Definition of classification in English:

classification

noun

  • 1[mass noun] The action or process of classifying something.

    ‘the classification of disease according to symptoms’
    • ‘When one looks at the classification schema, it makes sense.’
    • ‘Like all classification systems, genre typologies are not naive, innocent or objective.’
    • ‘No single classification scheme for bronchiolar diseases has been widely accepted.’
    • ‘Does this represent a revolution in classification processes?’
    • ‘Wound classification should be a collaborative effort between surgeons and perioperative nurses.’
    • ‘More importantly, this classification process enables us to begin to understand the value of our data.’
    • ‘The hierarchical classification involved with physical height seems clearly to hold for many cultures.’
    • ‘Even without a complete hierarchical system for classification, metadata is useful where pure full text search fails.’
    • ‘The process of classification determines what material is suitable for which age group, and in this it seems fair enough.’
    • ‘For example, in faceted classification you will probably want to label each facet.’
    • ‘Following correct classification of this stimulus, the next word in the list was presented.’
    • ‘Typologies are classification systems based on theoretical assumptions and constructs.’
    • ‘Both male and females are encouraged to play, and because of the classification process gender advantages don't exist.’
    • ‘Because of the complex diversity of savanna monkeys, many different classification schemes exist.’
    • ‘Scale is one of the classification criteria used in my geological model.’
    • ‘The Consortium's classification scheme seems to assume that their categories are relevant internationally.’
    • ‘Diagnostic codes (based on the international classification of diseases) are registered.’
    • ‘A functional classification of the banking institutions is based on their respective business activities.’
    • ‘Poor kids were rejected by the same classification system as well.’
    • ‘Virtually every book and paper on historical linguistics assumes a hierarchical classification.’
    categorization, categorizing, classifying, classing, grouping, grading, ranking, organization, sorting, codification, systematization, stratification
    View synonyms
    1. 1.1Biology
      The arrangement of animals and plants in taxonomic groups according to their observed similarities (including at least kingdom and phylum in animals, division in plants, and class, order, family, genus, and species)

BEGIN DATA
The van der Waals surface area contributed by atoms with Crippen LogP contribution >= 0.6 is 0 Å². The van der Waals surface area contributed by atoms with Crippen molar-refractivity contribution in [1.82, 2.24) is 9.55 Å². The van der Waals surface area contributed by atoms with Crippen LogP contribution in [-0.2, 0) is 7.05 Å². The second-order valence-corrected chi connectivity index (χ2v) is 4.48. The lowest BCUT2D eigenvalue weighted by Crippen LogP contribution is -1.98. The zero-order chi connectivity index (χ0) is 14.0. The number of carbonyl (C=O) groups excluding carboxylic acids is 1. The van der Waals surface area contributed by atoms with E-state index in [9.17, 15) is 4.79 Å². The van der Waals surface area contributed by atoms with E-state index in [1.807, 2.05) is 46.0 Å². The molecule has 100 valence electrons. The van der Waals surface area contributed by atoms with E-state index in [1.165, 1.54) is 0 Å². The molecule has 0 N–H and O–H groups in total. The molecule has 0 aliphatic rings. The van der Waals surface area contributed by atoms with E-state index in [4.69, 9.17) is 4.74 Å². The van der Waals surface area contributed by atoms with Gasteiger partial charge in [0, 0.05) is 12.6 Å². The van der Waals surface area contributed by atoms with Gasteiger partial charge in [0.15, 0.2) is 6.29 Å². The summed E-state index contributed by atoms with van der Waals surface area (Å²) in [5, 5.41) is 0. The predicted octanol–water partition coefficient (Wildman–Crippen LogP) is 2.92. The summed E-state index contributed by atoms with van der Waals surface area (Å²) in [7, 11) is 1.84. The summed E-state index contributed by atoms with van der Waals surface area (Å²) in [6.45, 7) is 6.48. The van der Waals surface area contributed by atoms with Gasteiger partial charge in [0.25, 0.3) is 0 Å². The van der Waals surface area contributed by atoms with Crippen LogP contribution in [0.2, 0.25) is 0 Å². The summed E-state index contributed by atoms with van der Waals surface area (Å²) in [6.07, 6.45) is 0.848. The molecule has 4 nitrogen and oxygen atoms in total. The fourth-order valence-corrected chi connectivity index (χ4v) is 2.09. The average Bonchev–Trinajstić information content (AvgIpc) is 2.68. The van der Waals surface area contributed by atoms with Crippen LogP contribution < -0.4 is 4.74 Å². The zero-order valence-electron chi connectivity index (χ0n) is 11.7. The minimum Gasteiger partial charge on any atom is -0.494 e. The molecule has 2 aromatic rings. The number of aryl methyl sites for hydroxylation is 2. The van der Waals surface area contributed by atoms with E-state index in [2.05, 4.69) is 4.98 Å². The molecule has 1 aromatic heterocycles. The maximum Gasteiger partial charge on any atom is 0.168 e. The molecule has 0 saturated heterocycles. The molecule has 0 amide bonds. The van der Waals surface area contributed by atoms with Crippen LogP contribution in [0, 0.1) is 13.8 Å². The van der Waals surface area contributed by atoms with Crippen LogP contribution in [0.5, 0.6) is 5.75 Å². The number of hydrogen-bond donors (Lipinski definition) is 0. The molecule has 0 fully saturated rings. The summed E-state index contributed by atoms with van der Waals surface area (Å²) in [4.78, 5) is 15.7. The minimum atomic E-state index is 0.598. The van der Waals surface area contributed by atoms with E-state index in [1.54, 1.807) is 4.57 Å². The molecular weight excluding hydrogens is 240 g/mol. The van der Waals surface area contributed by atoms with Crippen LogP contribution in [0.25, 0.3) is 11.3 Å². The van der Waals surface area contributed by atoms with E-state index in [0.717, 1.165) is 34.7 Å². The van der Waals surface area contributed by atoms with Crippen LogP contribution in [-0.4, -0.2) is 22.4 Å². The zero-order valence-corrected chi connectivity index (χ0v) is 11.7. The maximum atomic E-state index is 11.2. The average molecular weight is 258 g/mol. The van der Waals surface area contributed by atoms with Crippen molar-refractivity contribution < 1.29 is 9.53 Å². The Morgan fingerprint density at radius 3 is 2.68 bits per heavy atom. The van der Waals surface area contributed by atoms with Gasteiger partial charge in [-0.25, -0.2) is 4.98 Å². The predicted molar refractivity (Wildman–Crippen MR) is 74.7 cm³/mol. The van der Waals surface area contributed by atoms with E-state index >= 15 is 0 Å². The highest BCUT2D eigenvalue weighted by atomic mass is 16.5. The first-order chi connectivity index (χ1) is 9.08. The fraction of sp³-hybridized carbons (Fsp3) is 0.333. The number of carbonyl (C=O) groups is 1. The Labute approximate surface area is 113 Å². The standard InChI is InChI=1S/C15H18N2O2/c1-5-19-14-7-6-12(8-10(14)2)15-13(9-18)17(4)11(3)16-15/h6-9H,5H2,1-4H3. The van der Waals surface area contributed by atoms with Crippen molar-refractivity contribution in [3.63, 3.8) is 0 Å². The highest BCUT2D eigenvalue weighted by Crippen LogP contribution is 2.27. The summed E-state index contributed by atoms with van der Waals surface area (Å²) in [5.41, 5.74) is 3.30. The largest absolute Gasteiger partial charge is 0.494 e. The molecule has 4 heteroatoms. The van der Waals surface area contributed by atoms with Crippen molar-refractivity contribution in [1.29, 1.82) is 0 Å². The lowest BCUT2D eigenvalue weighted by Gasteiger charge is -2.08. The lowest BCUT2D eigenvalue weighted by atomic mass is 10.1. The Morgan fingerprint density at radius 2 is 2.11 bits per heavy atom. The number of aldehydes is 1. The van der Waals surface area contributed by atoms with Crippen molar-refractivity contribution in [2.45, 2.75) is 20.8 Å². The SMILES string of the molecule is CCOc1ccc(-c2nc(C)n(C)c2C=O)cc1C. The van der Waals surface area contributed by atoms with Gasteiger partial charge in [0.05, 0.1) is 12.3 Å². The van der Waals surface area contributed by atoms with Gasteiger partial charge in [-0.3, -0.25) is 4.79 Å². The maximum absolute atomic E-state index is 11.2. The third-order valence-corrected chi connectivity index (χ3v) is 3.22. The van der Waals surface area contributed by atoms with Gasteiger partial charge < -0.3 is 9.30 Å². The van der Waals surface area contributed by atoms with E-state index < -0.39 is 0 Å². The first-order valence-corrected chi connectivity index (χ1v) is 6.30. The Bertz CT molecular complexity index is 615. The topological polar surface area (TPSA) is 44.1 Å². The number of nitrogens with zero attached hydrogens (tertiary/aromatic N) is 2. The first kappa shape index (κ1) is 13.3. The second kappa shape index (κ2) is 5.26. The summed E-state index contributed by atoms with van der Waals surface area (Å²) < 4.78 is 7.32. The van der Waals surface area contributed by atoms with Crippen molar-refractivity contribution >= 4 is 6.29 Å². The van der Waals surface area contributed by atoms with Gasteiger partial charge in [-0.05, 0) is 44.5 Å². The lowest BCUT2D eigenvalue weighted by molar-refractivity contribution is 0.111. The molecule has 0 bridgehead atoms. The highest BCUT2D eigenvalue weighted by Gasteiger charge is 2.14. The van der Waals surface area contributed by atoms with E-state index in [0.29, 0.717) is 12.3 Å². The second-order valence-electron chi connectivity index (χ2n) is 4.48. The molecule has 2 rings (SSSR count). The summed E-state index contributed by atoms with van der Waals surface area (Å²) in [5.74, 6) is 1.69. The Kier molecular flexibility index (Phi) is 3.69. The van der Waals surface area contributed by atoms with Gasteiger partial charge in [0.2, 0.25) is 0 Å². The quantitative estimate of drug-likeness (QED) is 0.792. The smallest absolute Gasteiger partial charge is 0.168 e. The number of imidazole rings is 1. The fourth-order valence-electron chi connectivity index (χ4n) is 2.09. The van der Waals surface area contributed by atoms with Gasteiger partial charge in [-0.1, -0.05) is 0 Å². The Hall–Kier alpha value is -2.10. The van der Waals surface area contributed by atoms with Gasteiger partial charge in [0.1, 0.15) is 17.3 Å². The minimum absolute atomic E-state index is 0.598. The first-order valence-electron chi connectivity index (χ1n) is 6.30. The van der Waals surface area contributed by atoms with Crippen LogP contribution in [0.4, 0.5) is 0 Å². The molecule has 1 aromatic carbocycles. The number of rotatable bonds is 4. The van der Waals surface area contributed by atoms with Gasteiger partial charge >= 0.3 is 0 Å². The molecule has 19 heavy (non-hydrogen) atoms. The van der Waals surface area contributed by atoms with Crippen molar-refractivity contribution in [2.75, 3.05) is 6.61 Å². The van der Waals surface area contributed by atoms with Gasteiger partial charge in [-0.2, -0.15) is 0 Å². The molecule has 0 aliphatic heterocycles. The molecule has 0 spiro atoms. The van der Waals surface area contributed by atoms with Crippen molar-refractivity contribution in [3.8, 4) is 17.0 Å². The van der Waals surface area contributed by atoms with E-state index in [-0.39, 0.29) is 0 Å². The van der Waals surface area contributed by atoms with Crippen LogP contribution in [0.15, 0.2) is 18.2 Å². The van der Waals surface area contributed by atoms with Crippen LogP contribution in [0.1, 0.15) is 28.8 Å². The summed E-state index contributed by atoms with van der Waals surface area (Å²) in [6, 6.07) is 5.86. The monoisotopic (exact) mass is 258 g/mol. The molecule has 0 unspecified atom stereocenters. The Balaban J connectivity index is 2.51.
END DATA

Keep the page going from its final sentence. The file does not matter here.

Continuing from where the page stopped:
‘the classification of the platypus was one of the critical issues of the 1830s’
      ‘diagnostic features in reptilian classification’
      • ‘Recent rapid advances in molecular systematics have shaken the fundamental bases of fungus classification.’
      • ‘The previous classification of wagtails clearly conflicts with the mtDNA divisions.’
      • ‘More detailed classification of platyhelminths is available from the Tree of Life at the University of Arizona.’
      • ‘Early debate about their classification arose from their unusual mixture of morphologic characters.’
      • ‘Classification within the genus Italopodisma, based solely on subtle differences in the shape of the male genitalia, is known to be difficult.’
    2. 1.2[count noun]A category into which something is put.
      ‘new classifications for drivers of commercial vehicles’
      • ‘In the older population the use of classifications based on current occupation is problematic.’
      • ‘Several classifications are used to categorize individual apple trees.’
      • ‘Such a size disparity, over two weight classifications, is not permitted under the rules.’
      • ‘There is no specific list of surgical procedures with corresponding wound classifications.’
      • ‘There were types and classifications of trash, and each had to be handled in its special way.’
      • ‘In whose interest does it serve to make such stark classifications?’
      • ‘Given the myriad of asset classes and fund classifications, measuring fund performance is difficult.’
      • ‘And there you have the answer that makes the classifications practical, given the formal style of Chinese art.’
      • ‘Such classifications are required and are secular more than religious.’
      • ‘It would mean changing its existing two-tier share classifications into a single share category.’
      • ‘These classifications are further subdivided for male and female students.’
      • ‘You are not bound, of course, to accept the categories or classifications.’
      • ‘The researcher records a score for the number of errors and notes the classifications and type of each.’
      • ‘However, with four possible severity classifications, 25 % of participants would be correctly classified by random assignment.’
      • ‘Traditional degree classifications could become a thing of the past after a new report declared them outdated.’
      • ‘However, it became increasingly clear that six classifications could not fully explain the impact of class on buying behaviour.’
      • ‘We also need to allow individuals and groups to determine their own identities free of bureaucratic classifications.’
      • ‘The proposed new categories have parallels with the classifications which are already used for unit trusts.’
      • ‘After this penalty, the South African lost two places in the overall classification.’
      • ‘The total score on the instrument determines security classification.’

Pronunciation:

classification

/ˌklasɪfɪˈkeɪʃ(ə)n/